COFFEE BREAK WITH A SCIENTIST
Caroline Jones what is the focus of your current research? The research in my laboratory is focused on creating enabling technology with the goal to improve our understanding of the fundamental process of innate immunity as well as the way we treat or diagnose inflammatory disorders. Historically, microfabrication methods are used to make tiny integrated circuits that quickly process lots of information to make your computer or smartphone work. In my laboratory, we use the same techniques to create microfluidic chips to quantify large arrays of detailed information about innate immune cells in blood. A healthy individual has an army of more than 30 billion circulating white blood cells ready to fight invading pathogens. My lab is particularly interested in applying on-chip technology to understand what happens when this army becomes ineffective and can no longer defeat the pathogen, or even worse, triggers uncontrolled inflammation that can damage multiple organ systems. The test most often run to evaluate a patient’s ability to fight infection is absolute neutrophil count, a subset of white blood cells, and is based on the assumption that all of white blood cells are functioning properly. My recent work measuring immune function in burn patients challenges that assumption and 12
shows that, even when the number of neutrophils is unchanged, the army can fall into disarray and become ineffective ( Jones et al., 2014). This research found that the motion of neutrophils through a microfluidic device is significantly altered two to three days before sepsis develops, a finding that may provide a critically needed method for early diagnosis. In addition to allowing faster initiation of antibiotic treatment, the ability to diagnose sepsis rapidly and accurately would reduce the inappropriate use of antibiotics that leads to the proliferation of drug resistant bacteria that is so common in hospitals. My lab is also particularly interested in applying lab-on-a-chip technology to understand tuberculosis (Mtb) infection. One of the striking features about tuberculosis infection is the diversity in clinical outcomes. Most infected individuals will remain clinically healthy, but some will become sick and even die of their infection. Researchers in my lab are currently working to engineer a device that enables thousands of individual, precise measurements of a patient’s own immune cells interacting with Mtb cells at a single-cell level. I hope that by creating a quantitative framework of mechanisms outlining the underlying differences in host immune cell and pathogen behavior, we can answer the question: What distinguishes individuals whose infection progresses from those who remain infection free? My recent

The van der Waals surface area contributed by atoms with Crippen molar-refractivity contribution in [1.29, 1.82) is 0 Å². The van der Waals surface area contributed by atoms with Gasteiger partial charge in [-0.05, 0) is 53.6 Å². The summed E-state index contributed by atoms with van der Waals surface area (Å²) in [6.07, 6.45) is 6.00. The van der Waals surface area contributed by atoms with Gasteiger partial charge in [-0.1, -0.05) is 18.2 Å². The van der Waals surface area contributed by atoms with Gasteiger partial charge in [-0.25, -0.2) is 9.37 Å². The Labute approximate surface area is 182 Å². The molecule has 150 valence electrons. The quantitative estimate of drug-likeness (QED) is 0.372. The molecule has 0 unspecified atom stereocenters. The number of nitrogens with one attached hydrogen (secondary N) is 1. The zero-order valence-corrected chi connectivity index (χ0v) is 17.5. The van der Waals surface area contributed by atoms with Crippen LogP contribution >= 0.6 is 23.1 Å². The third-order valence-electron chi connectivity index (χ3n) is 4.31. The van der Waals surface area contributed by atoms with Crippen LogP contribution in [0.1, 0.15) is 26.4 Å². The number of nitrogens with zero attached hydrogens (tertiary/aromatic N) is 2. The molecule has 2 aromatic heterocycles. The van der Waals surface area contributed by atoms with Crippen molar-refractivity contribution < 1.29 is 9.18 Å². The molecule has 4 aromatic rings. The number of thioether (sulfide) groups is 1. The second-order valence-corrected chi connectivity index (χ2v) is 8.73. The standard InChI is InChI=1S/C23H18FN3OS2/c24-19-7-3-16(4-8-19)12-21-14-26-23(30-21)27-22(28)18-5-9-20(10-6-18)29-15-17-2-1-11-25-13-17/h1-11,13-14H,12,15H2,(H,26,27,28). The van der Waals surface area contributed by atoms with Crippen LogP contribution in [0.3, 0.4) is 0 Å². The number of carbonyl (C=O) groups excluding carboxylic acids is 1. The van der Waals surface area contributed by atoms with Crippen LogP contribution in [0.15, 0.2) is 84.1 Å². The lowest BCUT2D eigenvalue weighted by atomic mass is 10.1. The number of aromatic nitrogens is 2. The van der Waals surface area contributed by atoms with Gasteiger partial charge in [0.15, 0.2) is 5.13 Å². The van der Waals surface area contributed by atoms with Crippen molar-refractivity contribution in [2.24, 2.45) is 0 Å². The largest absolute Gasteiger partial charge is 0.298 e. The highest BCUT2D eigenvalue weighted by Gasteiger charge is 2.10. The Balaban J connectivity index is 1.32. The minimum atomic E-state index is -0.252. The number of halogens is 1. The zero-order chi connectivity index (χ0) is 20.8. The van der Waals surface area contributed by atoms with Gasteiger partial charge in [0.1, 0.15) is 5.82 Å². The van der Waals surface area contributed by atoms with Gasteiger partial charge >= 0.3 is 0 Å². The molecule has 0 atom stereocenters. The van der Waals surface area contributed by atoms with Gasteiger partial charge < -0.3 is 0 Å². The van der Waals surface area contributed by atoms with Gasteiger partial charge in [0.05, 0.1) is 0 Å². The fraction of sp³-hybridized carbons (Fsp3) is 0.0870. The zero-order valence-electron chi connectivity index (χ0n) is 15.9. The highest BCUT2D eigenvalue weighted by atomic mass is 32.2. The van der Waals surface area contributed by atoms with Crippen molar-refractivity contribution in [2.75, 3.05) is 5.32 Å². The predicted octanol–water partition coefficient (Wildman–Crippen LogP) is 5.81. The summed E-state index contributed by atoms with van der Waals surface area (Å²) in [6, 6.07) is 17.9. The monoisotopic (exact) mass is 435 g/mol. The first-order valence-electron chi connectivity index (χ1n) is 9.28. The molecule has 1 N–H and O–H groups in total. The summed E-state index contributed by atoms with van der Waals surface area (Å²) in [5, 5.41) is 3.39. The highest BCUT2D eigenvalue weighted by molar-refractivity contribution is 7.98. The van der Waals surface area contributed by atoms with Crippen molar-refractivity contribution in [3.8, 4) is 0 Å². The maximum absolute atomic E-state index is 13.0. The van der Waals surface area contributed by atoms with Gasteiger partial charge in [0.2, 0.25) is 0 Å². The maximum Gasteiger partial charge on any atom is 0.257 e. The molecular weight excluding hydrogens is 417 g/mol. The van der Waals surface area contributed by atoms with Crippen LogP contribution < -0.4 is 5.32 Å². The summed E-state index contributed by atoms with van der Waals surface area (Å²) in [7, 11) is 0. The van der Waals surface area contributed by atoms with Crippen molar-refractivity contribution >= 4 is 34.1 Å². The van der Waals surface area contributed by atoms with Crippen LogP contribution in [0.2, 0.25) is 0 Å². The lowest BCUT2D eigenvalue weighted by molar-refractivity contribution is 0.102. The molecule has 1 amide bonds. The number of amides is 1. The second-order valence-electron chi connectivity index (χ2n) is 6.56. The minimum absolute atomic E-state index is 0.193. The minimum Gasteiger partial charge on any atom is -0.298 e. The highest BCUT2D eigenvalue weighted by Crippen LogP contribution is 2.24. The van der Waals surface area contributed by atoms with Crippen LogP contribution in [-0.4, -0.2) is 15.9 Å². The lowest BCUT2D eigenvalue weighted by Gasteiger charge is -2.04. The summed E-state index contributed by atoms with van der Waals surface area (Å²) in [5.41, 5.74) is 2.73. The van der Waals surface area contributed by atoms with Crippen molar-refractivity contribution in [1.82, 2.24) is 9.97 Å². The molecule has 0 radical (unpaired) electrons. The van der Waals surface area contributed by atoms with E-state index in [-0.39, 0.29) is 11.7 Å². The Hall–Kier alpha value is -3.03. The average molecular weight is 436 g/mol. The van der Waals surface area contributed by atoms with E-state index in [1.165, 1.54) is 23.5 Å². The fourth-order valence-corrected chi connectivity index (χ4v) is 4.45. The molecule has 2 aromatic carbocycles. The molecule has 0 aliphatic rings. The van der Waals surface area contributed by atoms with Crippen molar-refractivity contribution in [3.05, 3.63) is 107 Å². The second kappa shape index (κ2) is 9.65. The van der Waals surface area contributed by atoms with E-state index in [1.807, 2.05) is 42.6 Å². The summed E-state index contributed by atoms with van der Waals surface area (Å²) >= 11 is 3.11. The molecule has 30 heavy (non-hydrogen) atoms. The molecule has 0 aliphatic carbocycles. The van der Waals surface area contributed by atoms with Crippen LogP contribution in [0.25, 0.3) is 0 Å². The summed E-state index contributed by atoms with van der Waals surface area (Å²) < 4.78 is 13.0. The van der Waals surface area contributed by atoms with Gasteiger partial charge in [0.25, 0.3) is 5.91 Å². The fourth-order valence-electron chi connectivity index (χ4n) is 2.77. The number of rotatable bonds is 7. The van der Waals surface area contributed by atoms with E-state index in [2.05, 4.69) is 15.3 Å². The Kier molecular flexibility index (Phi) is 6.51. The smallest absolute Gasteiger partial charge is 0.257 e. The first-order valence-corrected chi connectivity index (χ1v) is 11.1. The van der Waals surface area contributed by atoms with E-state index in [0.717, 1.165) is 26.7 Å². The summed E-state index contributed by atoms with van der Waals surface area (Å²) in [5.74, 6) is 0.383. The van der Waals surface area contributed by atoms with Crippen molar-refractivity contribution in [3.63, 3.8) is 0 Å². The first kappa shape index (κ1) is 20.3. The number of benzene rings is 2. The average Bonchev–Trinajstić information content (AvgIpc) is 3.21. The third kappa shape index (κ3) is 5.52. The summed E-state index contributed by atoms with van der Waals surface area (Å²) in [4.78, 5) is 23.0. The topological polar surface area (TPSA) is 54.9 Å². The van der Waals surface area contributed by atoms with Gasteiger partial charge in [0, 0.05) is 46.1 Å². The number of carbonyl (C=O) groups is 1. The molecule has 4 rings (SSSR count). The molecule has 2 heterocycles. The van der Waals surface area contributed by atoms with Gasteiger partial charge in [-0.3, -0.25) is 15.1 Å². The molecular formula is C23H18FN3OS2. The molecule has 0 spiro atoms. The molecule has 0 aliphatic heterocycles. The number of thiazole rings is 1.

work on host-pathogen interactions has demonstrated that you can tune immune cells to effectively fight A. fumigatus infection ( Jones et al., 2015). Research in my lab will work to apply this same strategy towards tuberculosis treatment. Immunoengineering, or applying engineering tools and principals to quantitatively study the immune system, will provide the answers to many basic biological questions about diversity in immune cell function. A deeper understanding of what is going on at the cellular level will help us to accurately predict immune function in patients. The research in my laboratory will also facilitate the development of targeted therapies by precisely controlling and modulating a patient’s immune response.
how did you become interested in your line of research? I have been extremely fortunate in my academic career to have inspiring mentors that focused on merging biological sciences and engineering toward improving human health. I am forever thankful for all of the opportunities for exciting research that I have been given. During my postdoctoral fellowship in Boston, I had the opportunity to work in the burn units at Massachusetts General Hospital and Shriners Hospitals for Children. This interaction with patients and patient’s families further strengthened my interest
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